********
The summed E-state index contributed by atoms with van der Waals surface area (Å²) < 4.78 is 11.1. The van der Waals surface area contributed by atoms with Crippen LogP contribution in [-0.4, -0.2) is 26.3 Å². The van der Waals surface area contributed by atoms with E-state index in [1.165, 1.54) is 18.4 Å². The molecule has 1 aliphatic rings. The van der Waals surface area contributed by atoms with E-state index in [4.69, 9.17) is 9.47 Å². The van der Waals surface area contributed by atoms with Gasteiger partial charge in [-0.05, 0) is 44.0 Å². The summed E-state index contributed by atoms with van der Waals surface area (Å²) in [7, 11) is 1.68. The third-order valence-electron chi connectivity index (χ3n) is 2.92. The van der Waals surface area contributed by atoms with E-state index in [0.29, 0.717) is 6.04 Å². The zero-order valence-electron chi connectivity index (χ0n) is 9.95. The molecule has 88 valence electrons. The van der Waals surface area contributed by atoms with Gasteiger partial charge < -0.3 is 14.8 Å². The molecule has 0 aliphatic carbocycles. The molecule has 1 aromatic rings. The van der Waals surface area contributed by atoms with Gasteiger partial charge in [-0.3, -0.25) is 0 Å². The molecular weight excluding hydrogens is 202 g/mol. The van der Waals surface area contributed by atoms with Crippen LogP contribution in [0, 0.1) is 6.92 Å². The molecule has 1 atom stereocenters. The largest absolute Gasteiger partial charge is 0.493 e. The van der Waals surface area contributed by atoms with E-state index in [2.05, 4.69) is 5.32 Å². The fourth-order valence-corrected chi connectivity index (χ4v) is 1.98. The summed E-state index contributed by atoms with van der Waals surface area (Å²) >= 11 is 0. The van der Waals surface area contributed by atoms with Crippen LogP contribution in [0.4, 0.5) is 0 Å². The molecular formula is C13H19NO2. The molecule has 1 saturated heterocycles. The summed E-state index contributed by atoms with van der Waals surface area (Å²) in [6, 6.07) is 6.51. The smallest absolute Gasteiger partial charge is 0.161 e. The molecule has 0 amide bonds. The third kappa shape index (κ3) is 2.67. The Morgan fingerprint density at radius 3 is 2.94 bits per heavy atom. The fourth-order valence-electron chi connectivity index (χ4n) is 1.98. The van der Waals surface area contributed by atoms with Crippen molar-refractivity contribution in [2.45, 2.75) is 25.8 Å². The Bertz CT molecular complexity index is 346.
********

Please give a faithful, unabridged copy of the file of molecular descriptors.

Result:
The summed E-state index contributed by atoms with van der Waals surface area (Å²) < 4.78 is 11.1. The van der Waals surface area contributed by atoms with Crippen LogP contribution in [-0.4, -0.2) is 26.3 Å². The van der Waals surface area contributed by atoms with E-state index in [1.165, 1.54) is 18.4 Å². The molecule has 1 aliphatic rings. The van der Waals surface area contributed by atoms with E-state index in [4.69, 9.17) is 9.47 Å². The van der Waals surface area contributed by atoms with Gasteiger partial charge in [-0.05, 0) is 44.0 Å². The summed E-state index contributed by atoms with van der Waals surface area (Å²) in [7, 11) is 1.68. The third-order valence-electron chi connectivity index (χ3n) is 2.92. The van der Waals surface area contributed by atoms with E-state index in [0.29, 0.717) is 6.04 Å². The zero-order valence-electron chi connectivity index (χ0n) is 9.95. The molecule has 88 valence electrons. The van der Waals surface area contributed by atoms with Gasteiger partial charge < -0.3 is 14.8 Å². The molecule has 0 aliphatic carbocycles. The molecule has 1 aromatic rings. The van der Waals surface area contributed by atoms with Gasteiger partial charge in [-0.3, -0.25) is 0 Å². The molecular weight excluding hydrogens is 202 g/mol. The van der Waals surface area contributed by atoms with Crippen LogP contribution in [0, 0.1) is 6.92 Å². The molecule has 1 atom stereocenters. The largest absolute Gasteiger partial charge is 0.493 e. The van der Waals surface area contributed by atoms with E-state index in [2.05, 4.69) is 5.32 Å². The fourth-order valence-corrected chi connectivity index (χ4v) is 1.98. The summed E-state index contributed by atoms with van der Waals surface area (Å²) >= 11 is 0. The van der Waals surface area contributed by atoms with Crippen LogP contribution in [0.4, 0.5) is 0 Å². The molecular formula is C13H19NO2. The molecule has 1 saturated heterocycles. The summed E-state index contributed by atoms with van der Waals surface area (Å²) in [6, 6.07) is 6.51. The smallest absolute Gasteiger partial charge is 0.161 e. The molecule has 0 amide bonds. The third kappa shape index (κ3) is 2.67. The Morgan fingerprint density at radius 3 is 2.94 bits per heavy atom. The fourth-order valence-electron chi connectivity index (χ4n) is 1.98. The van der Waals surface area contributed by atoms with Crippen molar-refractivity contribution in [2.45, 2.75) is 25.8 Å². The Bertz CT molecular complexity index is 346.